Search This Blog

Saturday, April 13, 2019

TILIKUM CROSSING, Bridge of the People, Portland OR

Fig. 1     (02-06-2011)
color version, click to enlarge

Fig. 2     (03-24-2013)
Color version, click to enlarge

Fig. 3   (01-05-2014)
Color version, click to enlarge

Fig. 4     (03-15-2014)
Color version, click to enlarge

Fig. 5     (03-15-2014)
Color version, click to enlarge

Fig. 6     (03-15-2014)

Color version, click to enlarge

Fig. 7     (03-15-2014)

Color version, click to enlarge

Fig. 8     (04-07-2014)
Color version, click to enlarge

Fig. 9    (10-03-2015)

Fig. 10     (10-03-2015)
Color version, click to enlarge

Fig. 11     (12-03-2016)     

Fig. 12     (12-03-2016)

Fig. 13     (12-03-2016)

Fig. 14     (03-30-2019)

Fig. 15     (03-30-2019)

Fig. 16     (03-30-2019)

Fig. 17     (03-30-2019)

Fig. 18    (09-19-2015)

Fig. 19     (09-19-2015)


Fig. 1     This picture predates the construction of the Tilikum Crossing. It shows an unobstructed view (No Tilikum Crossing) downriver - peering through the frame of the Ross Island Bridge, all the way to the Marquam Bridge. An interesting aside, Mr. Thompson, pictured in the leading kayak, will proceed downriver from this point and in about an hour or so, snap a picture that will place in the Oregonian's travel photo contest.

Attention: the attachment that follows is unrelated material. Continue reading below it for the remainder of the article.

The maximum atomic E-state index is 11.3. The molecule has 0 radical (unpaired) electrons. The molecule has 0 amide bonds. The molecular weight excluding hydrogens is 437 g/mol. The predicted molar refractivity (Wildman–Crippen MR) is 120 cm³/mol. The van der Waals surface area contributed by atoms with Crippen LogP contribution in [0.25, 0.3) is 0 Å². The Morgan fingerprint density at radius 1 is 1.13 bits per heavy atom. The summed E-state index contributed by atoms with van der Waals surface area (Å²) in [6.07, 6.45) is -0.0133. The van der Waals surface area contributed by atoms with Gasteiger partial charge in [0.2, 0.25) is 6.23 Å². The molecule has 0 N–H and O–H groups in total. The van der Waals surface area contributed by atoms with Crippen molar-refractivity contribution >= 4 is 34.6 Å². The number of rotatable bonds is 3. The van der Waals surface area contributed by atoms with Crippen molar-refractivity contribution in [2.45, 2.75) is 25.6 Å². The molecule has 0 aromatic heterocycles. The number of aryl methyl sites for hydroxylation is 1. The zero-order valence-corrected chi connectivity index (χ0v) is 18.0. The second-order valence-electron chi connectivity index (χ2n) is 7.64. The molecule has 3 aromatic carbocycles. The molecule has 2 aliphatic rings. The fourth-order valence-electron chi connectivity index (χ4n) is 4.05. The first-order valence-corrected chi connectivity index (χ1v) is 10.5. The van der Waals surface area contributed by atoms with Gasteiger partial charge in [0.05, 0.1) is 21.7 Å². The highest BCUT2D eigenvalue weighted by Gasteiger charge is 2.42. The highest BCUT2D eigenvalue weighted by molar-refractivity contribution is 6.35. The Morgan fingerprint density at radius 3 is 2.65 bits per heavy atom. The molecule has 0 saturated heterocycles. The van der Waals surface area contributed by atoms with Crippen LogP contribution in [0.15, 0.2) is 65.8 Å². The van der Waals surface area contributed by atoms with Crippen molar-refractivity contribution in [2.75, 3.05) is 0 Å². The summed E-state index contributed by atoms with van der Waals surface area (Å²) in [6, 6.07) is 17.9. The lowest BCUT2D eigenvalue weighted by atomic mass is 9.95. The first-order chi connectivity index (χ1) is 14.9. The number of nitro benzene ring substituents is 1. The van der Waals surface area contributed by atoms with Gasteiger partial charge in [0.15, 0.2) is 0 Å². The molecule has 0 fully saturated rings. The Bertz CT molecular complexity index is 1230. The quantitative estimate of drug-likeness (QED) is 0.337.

Fig. 2     Construction of the bridge began in June 2011, so by the time this picture was taken, work on the foundational bridge piers had been underway for two years.

Fig. 7     In January 2014, Tri-Met presented four candidate names for public commentary;

Abigail Scott Duniway (to honor an Oregon pioneer suffragist)
Cascadia Crossing (to reflect the bridge's location)
Tillicum Crossing  (to honor indigenous Chinook people - Tillicum means people, tribe, and relatives in Chinook jargon)
Wy'east (the original name of Mt. Hood)

In April of 2014, after theoretically listening to public input, Tri-Met chose Tilikum Crossing Transit Bridge, Bridge of the People (with the spelling of Tilikum preferred by Chinookans.)
(This information is taken from Wikipedia)

Fig. 10     The bridge opened for general use September 12, 2015

Fig. 18     The bridge as it appeared one week after opening.

Fig.19      The bridge with its specially designed aesthetic lighting system engaged. The colors change based on the Willamette's speed, depth, and temperature.

1 comment:

  1. I love this. The gray scale images are especially effective.


The Narrative Image NAVIGATION AID

Just a reminder:

All text and images appearing here are protected by copyright (unless otherwise noted), s.d. 2007, 2008, 2009, 2010, 2011, 2012, 2013, 2014, 2015, 2016, 2017, 2018 and 2019.